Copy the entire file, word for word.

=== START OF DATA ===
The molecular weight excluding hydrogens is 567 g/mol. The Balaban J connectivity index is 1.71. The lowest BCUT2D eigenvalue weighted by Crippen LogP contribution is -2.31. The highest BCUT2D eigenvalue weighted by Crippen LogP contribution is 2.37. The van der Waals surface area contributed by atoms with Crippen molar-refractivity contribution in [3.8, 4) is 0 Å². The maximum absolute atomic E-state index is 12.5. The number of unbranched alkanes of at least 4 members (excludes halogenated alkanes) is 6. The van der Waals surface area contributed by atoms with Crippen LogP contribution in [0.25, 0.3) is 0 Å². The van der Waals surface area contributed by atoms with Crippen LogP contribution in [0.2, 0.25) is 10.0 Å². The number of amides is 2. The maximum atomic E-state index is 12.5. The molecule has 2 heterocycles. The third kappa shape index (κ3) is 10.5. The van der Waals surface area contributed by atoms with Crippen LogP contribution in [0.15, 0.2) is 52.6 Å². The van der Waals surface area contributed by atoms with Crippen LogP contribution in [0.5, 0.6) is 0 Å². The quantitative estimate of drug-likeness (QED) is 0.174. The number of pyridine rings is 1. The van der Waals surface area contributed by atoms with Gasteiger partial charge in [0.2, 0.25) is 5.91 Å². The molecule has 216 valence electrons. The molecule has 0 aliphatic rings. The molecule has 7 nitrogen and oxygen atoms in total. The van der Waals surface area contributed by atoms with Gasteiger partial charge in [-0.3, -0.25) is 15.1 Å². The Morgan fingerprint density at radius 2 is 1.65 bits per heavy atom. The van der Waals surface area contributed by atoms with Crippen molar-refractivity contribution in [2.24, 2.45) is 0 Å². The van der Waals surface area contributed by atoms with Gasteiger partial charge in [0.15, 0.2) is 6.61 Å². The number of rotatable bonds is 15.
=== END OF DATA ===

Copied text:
The molecular weight excluding hydrogens is 567 g/mol. The Balaban J connectivity index is 1.71. The lowest BCUT2D eigenvalue weighted by Crippen LogP contribution is -2.31. The highest BCUT2D eigenvalue weighted by Crippen LogP contribution is 2.37. The van der Waals surface area contributed by atoms with Crippen molar-refractivity contribution in [3.8, 4) is 0 Å². The maximum absolute atomic E-state index is 12.5. The number of unbranched alkanes of at least 4 members (excludes halogenated alkanes) is 6. The van der Waals surface area contributed by atoms with Crippen LogP contribution in [0.25, 0.3) is 0 Å². The van der Waals surface area contributed by atoms with Crippen LogP contribution in [0.2, 0.25) is 10.0 Å². The number of amides is 2. The maximum atomic E-state index is 12.5. The molecule has 2 heterocycles. The third kappa shape index (κ3) is 10.5. The van der Waals surface area contributed by atoms with Crippen LogP contribution in [0.15, 0.2) is 52.6 Å². The van der Waals surface area contributed by atoms with Crippen LogP contribution in [0.5, 0.6) is 0 Å². The quantitative estimate of drug-likeness (QED) is 0.174. The number of pyridine rings is 1. The van der Waals surface area contributed by atoms with Gasteiger partial charge in [0.2, 0.25) is 5.91 Å². The molecule has 216 valence electrons. The molecule has 0 aliphatic rings. The molecule has 7 nitrogen and oxygen atoms in total. The van der Waals surface area contributed by atoms with Gasteiger partial charge in [-0.3, -0.25) is 15.1 Å². The Morgan fingerprint density at radius 2 is 1.65 bits per heavy atom. The van der Waals surface area contributed by atoms with Crippen molar-refractivity contribution in [2.24, 2.45) is 0 Å². The van der Waals surface area contributed by atoms with Gasteiger partial charge in [0.15, 0.2) is 6.61 Å². The number of rotatable bonds is 15.